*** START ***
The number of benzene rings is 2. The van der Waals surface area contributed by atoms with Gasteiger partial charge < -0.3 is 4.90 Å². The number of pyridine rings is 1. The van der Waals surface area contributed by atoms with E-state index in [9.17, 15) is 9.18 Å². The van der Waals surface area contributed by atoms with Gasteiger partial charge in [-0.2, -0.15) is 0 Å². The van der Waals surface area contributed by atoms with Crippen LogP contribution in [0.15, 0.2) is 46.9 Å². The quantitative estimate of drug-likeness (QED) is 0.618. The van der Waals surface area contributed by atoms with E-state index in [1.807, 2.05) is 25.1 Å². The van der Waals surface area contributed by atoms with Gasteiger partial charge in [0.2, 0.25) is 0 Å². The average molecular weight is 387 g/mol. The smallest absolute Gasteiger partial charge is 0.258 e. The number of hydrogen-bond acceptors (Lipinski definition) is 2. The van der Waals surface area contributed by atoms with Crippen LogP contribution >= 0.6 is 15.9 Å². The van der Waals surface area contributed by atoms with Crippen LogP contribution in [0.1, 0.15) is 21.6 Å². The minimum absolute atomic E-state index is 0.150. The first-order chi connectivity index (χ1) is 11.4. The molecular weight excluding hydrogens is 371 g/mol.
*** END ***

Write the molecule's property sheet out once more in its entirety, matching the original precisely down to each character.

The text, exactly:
The number of benzene rings is 2. The van der Waals surface area contributed by atoms with Gasteiger partial charge < -0.3 is 4.90 Å². The number of pyridine rings is 1. The van der Waals surface area contributed by atoms with E-state index in [9.17, 15) is 9.18 Å². The van der Waals surface area contributed by atoms with Gasteiger partial charge in [-0.2, -0.15) is 0 Å². The van der Waals surface area contributed by atoms with Crippen LogP contribution in [0.15, 0.2) is 46.9 Å². The quantitative estimate of drug-likeness (QED) is 0.618. The van der Waals surface area contributed by atoms with E-state index in [1.807, 2.05) is 25.1 Å². The van der Waals surface area contributed by atoms with Gasteiger partial charge in [0.2, 0.25) is 0 Å². The average molecular weight is 387 g/mol. The smallest absolute Gasteiger partial charge is 0.258 e. The number of hydrogen-bond acceptors (Lipinski definition) is 2. The van der Waals surface area contributed by atoms with Crippen LogP contribution >= 0.6 is 15.9 Å². The van der Waals surface area contributed by atoms with Crippen LogP contribution in [0.1, 0.15) is 21.6 Å². The minimum absolute atomic E-state index is 0.150. The first-order chi connectivity index (χ1) is 11.4. The molecular weight excluding hydrogens is 371 g/mol.